On eve of presidential primaries

Growing support for Sanders highlights US political crisis

By Tom Eley
26 January 2016

New opinion polls show that Bernie Sanders, the Vermont senator who calls himself a democratic socialist, has moved ahead of Hillary Clinton in Iowa, the first primary state to vote in the 2016 Democratic presidential nominating process, and has widened his lead in the second, New Hampshire.

In Iowa, which holds its caucuses on February 1, a series of polls released over the past week have placed Sanders either in the lead or narrowly trailing Clinton, with his numbers improving and hers declining from previous surveys. In a New Hampshire poll by CBS News released Sunday, Sanders had opened a 19 percentage point lead among likely Democratic voters.

As the World Socialist Web Site has explained, Sanders is no socialist. As a nominal “independent,” he has worked closely with the Democratic Party, the oldest capitalist party in the United States, for his entire political career. His intervention into the presidential race, running as a Democrat while claiming to oppose social inequality and Wall Street, is calculated to channel growing social opposition and burgeoning anti-capitalist sentiment back behind the Democratic Party, in order to render the opposition politically harmless.

Sanders himself has sought to reassure the ruling elite with the argument that his campaign will revive flagging support for the Democratic Party. He has pledged to support the Democratic presidential candidate, whoever that turns out to be.

He opposes public ownership of the corporations and banks and the unification of workers across national boundaries. He lines up with the trade unions in opposing trade deals on the basis of economic nationalism and anti-Chinese chauvinism. The touchstone of his politics is his full support for the Obama administration’s imperialist wars in the Middle East and Central Asia. If elected, his promises of universal health care, a higher minimum wage and free college tuition would be quickly jettisoned in line with his support for American imperialism and its wars, which are inextricably bound up with the class war against the living standards and rights of workers and youth in the US.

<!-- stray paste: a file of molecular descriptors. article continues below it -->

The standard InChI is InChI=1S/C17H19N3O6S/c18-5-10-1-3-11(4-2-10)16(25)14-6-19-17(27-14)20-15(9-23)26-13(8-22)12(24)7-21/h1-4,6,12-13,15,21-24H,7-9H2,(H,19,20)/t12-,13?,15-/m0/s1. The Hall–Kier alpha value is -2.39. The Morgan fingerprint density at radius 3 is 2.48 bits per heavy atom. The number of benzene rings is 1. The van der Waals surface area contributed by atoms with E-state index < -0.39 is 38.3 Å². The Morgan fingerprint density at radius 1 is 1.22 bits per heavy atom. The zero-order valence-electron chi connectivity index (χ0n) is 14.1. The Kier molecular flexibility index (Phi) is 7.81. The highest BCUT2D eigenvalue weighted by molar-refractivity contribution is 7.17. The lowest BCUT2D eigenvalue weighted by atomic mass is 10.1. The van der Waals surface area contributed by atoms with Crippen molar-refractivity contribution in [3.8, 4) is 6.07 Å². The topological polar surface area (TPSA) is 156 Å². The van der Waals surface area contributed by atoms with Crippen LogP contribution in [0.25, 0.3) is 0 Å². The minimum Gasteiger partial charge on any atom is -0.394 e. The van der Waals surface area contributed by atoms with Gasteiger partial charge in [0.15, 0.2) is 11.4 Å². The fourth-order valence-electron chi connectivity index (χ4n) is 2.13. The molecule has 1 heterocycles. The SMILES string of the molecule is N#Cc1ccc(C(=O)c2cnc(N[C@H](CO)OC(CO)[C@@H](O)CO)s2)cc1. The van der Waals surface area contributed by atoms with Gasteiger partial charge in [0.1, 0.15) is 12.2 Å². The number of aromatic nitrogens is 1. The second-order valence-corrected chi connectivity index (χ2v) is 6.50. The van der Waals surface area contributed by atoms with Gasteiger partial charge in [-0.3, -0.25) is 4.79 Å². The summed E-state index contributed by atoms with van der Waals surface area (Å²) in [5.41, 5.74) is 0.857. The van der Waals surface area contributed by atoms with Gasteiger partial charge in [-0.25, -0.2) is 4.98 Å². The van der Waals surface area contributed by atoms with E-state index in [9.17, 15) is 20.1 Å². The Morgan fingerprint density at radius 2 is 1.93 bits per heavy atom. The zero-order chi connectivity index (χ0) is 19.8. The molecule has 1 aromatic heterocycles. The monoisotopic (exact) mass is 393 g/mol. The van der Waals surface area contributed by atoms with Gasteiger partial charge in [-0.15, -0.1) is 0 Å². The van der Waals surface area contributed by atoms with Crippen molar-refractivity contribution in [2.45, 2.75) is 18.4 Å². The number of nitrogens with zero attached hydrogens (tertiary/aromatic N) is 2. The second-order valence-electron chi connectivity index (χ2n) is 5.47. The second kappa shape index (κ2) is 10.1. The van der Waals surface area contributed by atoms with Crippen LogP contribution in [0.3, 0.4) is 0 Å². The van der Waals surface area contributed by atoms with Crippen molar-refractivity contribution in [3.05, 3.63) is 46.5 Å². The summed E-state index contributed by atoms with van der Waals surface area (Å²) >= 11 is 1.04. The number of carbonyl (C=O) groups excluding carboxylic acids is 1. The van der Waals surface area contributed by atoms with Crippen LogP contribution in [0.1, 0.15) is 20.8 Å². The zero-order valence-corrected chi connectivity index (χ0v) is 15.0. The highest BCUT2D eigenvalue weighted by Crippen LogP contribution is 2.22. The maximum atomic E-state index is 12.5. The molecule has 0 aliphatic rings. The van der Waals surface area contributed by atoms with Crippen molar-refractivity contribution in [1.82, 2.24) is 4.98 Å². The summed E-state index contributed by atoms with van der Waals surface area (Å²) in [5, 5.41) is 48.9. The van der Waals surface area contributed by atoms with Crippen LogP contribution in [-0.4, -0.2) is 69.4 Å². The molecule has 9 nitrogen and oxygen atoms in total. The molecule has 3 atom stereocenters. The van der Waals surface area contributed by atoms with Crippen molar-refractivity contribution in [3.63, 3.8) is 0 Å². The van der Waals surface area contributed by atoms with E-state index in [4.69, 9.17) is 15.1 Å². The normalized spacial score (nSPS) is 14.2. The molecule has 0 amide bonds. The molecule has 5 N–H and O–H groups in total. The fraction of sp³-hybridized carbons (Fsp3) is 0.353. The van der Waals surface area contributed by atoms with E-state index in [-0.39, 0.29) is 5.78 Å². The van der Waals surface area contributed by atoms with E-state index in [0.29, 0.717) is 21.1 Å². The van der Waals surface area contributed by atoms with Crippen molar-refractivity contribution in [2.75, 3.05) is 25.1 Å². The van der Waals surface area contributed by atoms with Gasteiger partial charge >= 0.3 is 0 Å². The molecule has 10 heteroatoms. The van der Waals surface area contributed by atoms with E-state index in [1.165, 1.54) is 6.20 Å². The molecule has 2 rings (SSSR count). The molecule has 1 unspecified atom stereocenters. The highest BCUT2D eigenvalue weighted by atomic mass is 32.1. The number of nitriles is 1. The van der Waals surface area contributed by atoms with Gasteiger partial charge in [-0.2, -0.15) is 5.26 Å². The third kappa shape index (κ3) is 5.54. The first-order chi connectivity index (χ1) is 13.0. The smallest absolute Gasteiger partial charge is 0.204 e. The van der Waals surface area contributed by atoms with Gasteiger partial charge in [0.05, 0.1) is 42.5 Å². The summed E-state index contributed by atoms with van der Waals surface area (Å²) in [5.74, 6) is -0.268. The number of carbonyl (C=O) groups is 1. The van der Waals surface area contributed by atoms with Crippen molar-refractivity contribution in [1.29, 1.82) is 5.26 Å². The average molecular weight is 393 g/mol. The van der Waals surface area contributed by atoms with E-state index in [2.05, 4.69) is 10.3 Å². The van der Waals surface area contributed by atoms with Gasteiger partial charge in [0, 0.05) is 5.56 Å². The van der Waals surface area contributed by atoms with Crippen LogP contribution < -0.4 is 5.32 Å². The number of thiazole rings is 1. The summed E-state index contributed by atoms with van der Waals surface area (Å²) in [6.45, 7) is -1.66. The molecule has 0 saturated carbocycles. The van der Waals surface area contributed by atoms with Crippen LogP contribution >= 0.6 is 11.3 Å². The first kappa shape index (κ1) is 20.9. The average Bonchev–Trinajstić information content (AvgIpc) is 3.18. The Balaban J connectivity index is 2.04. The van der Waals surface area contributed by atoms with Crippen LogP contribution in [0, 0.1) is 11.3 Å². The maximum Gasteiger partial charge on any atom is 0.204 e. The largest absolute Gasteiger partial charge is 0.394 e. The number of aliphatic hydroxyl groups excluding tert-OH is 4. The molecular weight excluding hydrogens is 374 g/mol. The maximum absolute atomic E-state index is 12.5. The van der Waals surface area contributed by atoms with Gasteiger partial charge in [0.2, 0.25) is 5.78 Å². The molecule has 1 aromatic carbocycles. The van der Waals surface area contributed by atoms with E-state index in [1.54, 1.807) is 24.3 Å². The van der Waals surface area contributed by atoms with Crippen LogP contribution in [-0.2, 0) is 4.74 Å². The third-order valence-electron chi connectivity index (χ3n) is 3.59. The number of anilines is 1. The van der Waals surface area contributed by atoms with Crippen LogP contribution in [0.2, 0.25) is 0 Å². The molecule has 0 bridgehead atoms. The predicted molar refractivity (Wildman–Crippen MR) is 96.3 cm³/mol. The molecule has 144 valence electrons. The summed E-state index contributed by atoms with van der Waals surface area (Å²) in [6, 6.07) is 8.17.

Nonetheless, there is an objective significance to the growth of popular support for a candidate who inveighs against social inequality and calls himself a socialist in a country where anti-communism has for the better part of a century been a state religion in all but name. For decades, socialism has been politically quarantined in America. Socialist views have been excluded from political discourse in the corporate-controlled media. A battery of anti-democratic election laws make it virtually impossible for a socialist opponent of the two big business parties to obtain ballot status.

That under such conditions, Sanders has won a level of popular support that he, least of all, anticipated, reflects a broad shift to the left and political radicalization among working people and youth. Tens of millions in America are disgusted with the existing economic and political set-up and are looking for a radical alternative.

It is not an accident that the support for Sanders, which was not anticipated by the media and political establishment, coincides with the growth of working class militancy and protest, as seen in the opposition of autoworkers last year to the sellout contracts rammed through by the United Auto Workers union and the eruption this month of protests by residents of Flint, Michigan against lead poisoning of the water supply and teachers in Detroit against intolerable conditions in the schools.

Sanders’ continuing rise is all the more noteworthy given the near-blackout by the media of his campaign over the previous two months. After the Paris terror attacks of November 13 and the San Bernardino mass shooting on December 2, the US media was fixated on terrorism and national security, in addition to Donald Trump’s supposedly “anti-establishment” candidacy for the Republican nomination, to the virtual exclusion of any other concern. According to one survey of news programs aired on CNN, MSNBC, ABC, CBS and NBC from mid-November through mid-December, Trump was mentioned 690 times and Sanders only 20.

Media pundits wrote off the Sanders campaign on the grounds that the American people had lost interest in social inequality and the crimes of Wall Street and were focused only on the supposed threat of terrorist attack.

The growth of working class opposition that underlies the support for Sanders is the main factor in the crisis that has emerged, in different forms, in both parties in the current election campaign. It is a crisis that goes beyond one electionassuming the November election takes placeand threatens to tear apart the two-party system through which the American ruling class has monopolized political power for more than 150 years.